The objective of the present work is to evaluate the necessity of 2D site response analysis based on the comparison among the peak ground and spectral accelerations recorded by Istanbul Rapid Response Network and Istanbul vertical array stations during the Mw = 6.5 24/5/2014 Gökçeada and Mw = 5.9 19/5/2011 Kütahya earthquakes with the calculated accelerations by 1D and 2D site response analyses. The shear wave velocity profiles determined based on in-situ geophysical and geotechnical measurements and laboratory tests within the Istanbul Microzonation Project are revaluated adopting a revision scheme to obtain the best fits between the recorded and calculated spectral accelerations by 1D site response analysis. These modified shear wave velocity profiles are later used for 1D and 2D site response analyses performed in North–South and East–West directions to model peak ground and spectral accelerations on the ground surface. Finally, by modelling different distances around boreholes the influence of variation of the soil profile in horizontal direction is investigated by 2D analyses.

Shima Shamekhi, Atilla Ansal, Aslı Kurtuluş
Subsurface Study of Flowslide Liquefaction in Petobo, Palu, Indonesia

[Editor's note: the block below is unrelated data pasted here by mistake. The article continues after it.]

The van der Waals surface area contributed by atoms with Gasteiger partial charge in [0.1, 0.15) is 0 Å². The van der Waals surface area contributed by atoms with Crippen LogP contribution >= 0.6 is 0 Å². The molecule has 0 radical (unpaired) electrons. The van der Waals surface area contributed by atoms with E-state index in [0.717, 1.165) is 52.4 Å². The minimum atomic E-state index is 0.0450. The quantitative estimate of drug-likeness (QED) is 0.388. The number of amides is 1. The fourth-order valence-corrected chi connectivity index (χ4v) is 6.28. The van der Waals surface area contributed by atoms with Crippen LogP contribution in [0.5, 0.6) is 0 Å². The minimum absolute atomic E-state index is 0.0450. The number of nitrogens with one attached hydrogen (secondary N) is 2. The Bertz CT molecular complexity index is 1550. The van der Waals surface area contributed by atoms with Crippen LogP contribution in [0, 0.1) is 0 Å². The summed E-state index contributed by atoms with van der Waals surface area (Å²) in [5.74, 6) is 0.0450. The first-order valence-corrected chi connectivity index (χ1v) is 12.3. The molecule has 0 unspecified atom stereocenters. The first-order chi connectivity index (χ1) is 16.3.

A huge flowslide due to liquefaction occurred at Petobo on September 28, 2018. Many building structures were collapsed, tilted, buried, or moved away up to a distance of 800 m or more. Flowslide occurred at slopes of around 3° and the affected area was approximately 1.64 km2. Magnitude and intensity of earthquake shaking, soil and groundwater conditions etc., would have contributed to the phenomena of the flowslide. Drilling, SPT with hammer energy measurements, laboratory testing on grain-size distributions and groundwater monitoring were performed after the incident. This paper discusses subsurface conditions and the assessment of liquefaction susceptibility. The geometry of ground surface was developed based on topographic survey and DTM data. Results show the materials at Petobo site consist primarily of loose silty sands and sandy silts in the middle and the debris flood areas. At the crown, the soils are mostly gravelly sands or sandy gravels. The groundwater is generally very close to the surface in the middle and the toe areas. The liquefaction susceptibility was assessed by Seed/NCEER method. At BH-1, located near the crown, liquefaction would be more susceptible in layers with depth generally more than 10 m. In the middle areas, BH-2 would likely be liquefied due to the earthquake at depth of less than 10 m. At BH-3, situated near the toe, the liquefaction susceptibility appears low, where only few separated depths are computed with low factors of safety.